Mitsui and Quantinuum Partnership—A Quantum Leap in Developing Use Cases in Japan, APAC

We’ve seen it so many times before with disruptive technologies—most recently with the Internet of Things (IoT). I remember the first time I heard the phrase “Internet of Things” and had to delve into exactly what that meant. IoT headlines were the “thing,” promising the technology would happen virtually overnight. It didn’t. But happen, it did—and it’s big.

Similarly, disruptive quantum computing technology has been headlined for the past few years—moving from research gains and limited quantum capabilities to big promises and forecasts. The question is, when will technology gains result in viable use cases? Today’s announcement may spur those use cases, as Mitsui & Company of Tokyo, Japan, Quantinuum in the U.S., and Cambridge, U.K. announced a partnership to develop the quantum computing market in Japan and Asia Pacific (APAC).

The partnership will develop quantum computing use cases that the companies say will be an impetus for significant business transformations and innovation. Their mission is to accelerate collaboration and the development of new business models. Not only will they engage in application development, but they also will provide value-added services to those working across a variety of quantum computing domains.

Each company brings to the table substantial expertise. Quantinuum’s cutting-edge quantum computing experience, for example. Honeywell Quantum Solutions and Cambridge Quantum Computing formed Quantinuum last year, creating one of the largest global quantum companies. The company is developing applications across chemistry, cybersecurity, and finance and attacking such pressing issues as logistics, energy, climate change, and health.

Mitsui has a broad-based business platform and network. Its core business portfolio covers mineral and metal resources, energy, machinery, logistics, supply chain support, infrastructure, and chemicals industries. More recently, it has reached into such new areas as energy solutions, healthcare, and nutrition, with a strategic focus on high-growth Asian markets.

According to Mark Jackson, senior quantum evangelist at Quantinuum, “Mitsui has a diverse core business portfolio that includes corporate logistics and supply chain support while Quantinuum has experience serving logistics customers in their exploration of quantum computing’s potential. In the future, quantum computers are expected to solve complex problems that significantly optimize supply chain processes.”

“Specific quantum computing applications in supply chain/logistics could involve real-time traffic simulations as well as optimized route planning and scheduling, inventory control and resource management,” Jackson added.

So, why is this such a big deal? First, it’s the size and deep pockets of the two companies involved. Mitsui is a $75 billion global corporation, and Quantinuum is rapidly gaining value. The Quantum Insider, “Vertical Research Partners,” reported that, based on their assumptions and projections, the discounted equity value of Quantinuum could reach circa $37 billion within a decade. Given Honeywell’s 54% ownership, that would equal approximately 15% of Honeywell’s total equity.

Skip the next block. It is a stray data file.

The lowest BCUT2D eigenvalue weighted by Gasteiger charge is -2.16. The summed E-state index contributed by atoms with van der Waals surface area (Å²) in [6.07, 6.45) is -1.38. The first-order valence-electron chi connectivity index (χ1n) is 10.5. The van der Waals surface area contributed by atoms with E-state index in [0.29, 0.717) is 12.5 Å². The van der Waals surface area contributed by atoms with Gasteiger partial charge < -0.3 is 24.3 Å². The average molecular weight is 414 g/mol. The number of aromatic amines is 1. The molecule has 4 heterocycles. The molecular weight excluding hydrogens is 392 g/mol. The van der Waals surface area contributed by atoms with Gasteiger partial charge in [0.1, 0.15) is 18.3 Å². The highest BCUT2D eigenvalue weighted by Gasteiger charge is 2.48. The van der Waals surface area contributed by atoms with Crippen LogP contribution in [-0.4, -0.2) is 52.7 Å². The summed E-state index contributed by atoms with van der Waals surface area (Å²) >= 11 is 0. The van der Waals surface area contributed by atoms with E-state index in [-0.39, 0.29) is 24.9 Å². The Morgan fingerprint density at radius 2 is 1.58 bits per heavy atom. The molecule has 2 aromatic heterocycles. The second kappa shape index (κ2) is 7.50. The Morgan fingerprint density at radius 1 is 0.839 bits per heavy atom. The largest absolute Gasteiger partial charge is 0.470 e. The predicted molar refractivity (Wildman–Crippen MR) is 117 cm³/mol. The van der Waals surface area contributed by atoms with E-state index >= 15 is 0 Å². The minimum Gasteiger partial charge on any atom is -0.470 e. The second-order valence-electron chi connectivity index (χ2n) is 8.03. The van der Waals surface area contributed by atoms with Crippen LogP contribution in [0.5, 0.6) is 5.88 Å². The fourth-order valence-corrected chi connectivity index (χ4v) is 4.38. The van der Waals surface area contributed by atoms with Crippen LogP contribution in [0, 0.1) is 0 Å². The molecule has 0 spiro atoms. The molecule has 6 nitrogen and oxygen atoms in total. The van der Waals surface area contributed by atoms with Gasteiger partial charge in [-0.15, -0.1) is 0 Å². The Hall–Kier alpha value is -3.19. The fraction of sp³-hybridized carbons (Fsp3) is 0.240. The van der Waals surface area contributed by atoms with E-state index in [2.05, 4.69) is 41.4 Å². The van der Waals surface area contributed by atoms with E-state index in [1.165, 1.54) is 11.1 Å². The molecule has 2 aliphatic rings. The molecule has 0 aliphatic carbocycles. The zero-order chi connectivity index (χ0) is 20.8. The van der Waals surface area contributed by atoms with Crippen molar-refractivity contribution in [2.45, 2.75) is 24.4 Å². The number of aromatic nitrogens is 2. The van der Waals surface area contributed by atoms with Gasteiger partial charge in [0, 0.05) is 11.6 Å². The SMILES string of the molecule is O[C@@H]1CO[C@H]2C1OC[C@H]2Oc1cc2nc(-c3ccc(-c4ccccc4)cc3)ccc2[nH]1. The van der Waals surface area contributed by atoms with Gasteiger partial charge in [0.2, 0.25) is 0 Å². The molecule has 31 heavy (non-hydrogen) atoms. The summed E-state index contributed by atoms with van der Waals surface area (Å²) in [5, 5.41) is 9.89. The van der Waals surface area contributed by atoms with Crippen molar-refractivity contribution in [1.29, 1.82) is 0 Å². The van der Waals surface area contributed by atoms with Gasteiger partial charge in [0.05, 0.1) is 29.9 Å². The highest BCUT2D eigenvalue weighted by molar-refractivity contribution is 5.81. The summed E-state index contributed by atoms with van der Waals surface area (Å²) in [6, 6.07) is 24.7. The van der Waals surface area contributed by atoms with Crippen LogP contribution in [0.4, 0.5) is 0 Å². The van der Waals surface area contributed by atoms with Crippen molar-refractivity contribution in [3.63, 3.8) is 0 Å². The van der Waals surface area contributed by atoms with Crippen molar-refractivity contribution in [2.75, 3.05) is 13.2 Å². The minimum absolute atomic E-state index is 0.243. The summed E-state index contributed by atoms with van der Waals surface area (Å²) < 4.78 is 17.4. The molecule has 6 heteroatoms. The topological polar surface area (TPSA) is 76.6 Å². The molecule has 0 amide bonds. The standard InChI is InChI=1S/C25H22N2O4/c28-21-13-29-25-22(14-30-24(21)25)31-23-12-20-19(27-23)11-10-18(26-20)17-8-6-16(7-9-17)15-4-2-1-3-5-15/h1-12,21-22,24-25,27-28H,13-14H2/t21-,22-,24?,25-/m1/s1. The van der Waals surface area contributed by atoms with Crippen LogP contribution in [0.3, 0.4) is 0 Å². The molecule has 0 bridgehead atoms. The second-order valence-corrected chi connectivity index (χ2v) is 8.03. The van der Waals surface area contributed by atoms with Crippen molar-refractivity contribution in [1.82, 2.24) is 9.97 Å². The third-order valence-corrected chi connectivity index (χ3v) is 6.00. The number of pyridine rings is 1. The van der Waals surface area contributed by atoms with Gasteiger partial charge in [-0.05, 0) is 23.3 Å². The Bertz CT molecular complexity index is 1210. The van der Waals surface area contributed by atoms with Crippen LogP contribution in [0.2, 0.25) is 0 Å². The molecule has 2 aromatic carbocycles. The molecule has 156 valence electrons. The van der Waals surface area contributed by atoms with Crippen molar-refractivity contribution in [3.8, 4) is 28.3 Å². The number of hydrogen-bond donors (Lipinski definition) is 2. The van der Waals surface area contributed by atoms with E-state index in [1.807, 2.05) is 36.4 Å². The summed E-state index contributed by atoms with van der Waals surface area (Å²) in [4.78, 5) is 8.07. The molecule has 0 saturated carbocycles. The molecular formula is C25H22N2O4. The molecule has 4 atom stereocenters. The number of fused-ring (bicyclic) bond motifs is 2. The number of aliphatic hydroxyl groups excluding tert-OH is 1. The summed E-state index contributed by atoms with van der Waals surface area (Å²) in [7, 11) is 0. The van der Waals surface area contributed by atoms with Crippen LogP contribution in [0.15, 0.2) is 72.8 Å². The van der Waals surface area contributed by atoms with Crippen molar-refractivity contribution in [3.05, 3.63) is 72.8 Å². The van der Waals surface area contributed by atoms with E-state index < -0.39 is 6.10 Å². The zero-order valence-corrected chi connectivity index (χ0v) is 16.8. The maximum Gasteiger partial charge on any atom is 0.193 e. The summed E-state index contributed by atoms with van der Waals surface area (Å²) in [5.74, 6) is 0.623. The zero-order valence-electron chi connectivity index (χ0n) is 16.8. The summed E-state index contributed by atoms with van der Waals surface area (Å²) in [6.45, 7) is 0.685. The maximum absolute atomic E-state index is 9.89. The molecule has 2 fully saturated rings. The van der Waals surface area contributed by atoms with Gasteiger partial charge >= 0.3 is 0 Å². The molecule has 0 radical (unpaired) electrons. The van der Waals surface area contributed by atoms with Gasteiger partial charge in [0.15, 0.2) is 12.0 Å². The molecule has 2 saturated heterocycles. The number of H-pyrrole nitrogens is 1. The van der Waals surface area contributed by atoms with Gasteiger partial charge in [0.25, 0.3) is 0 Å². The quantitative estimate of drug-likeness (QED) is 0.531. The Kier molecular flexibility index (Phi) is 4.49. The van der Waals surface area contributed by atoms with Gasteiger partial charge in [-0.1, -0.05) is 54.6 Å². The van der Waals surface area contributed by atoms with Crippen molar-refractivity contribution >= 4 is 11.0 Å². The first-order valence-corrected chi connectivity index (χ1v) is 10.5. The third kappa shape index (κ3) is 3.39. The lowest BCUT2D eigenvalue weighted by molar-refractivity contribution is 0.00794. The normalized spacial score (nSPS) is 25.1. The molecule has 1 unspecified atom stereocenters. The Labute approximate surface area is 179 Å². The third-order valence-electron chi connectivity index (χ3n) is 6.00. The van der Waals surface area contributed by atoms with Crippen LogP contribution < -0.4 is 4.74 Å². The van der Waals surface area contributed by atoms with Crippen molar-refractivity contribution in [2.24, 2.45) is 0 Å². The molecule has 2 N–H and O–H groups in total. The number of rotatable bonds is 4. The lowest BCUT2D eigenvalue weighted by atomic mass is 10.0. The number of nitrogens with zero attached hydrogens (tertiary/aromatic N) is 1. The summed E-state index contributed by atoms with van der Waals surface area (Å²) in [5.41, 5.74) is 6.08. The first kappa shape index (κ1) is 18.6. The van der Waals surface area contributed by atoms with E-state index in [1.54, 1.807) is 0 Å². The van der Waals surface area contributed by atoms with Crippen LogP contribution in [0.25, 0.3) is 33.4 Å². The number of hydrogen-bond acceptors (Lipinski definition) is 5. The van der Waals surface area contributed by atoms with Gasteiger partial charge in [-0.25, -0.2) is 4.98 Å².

The partnership has business interests in nearly every sector—from hospitals and logistics to green energy and satellites—and they have operations on six continents. The plans for the partnership include developing quantum computing business models and use cases covering:

  • Pharmaceuticals
  • Materials development
  • Energy
  • Mobility
  • Logistics

Specific collaboration areas include quantum computational chemistry for pharmaceutical, chemical, and energy industries, quantum cybersecurity, quantum natural language processing, and artificial intelligence. Market development will focus on disseminating and sharing their quantum computing knowledge.

The companies are already collaborating successfully. For example, in May 2022, Quantinuum launched InQuanto, an advanced computational chemistry software platform using quantum computers, and announced a collaboration with Mitsui in the field.

Every new disruptive technology needs a hero (or two). This partnership can take on the role. Imagine, for example, the potential for solving logistics, supply chain challenges with quantum technology, or materials development that represents the promise of technology breakthroughs across the electronics industry. Collaboration, development, and sharing results will accelerate quantum computing across a myriad of applications, moving from promises to adoption sooner than many might think.

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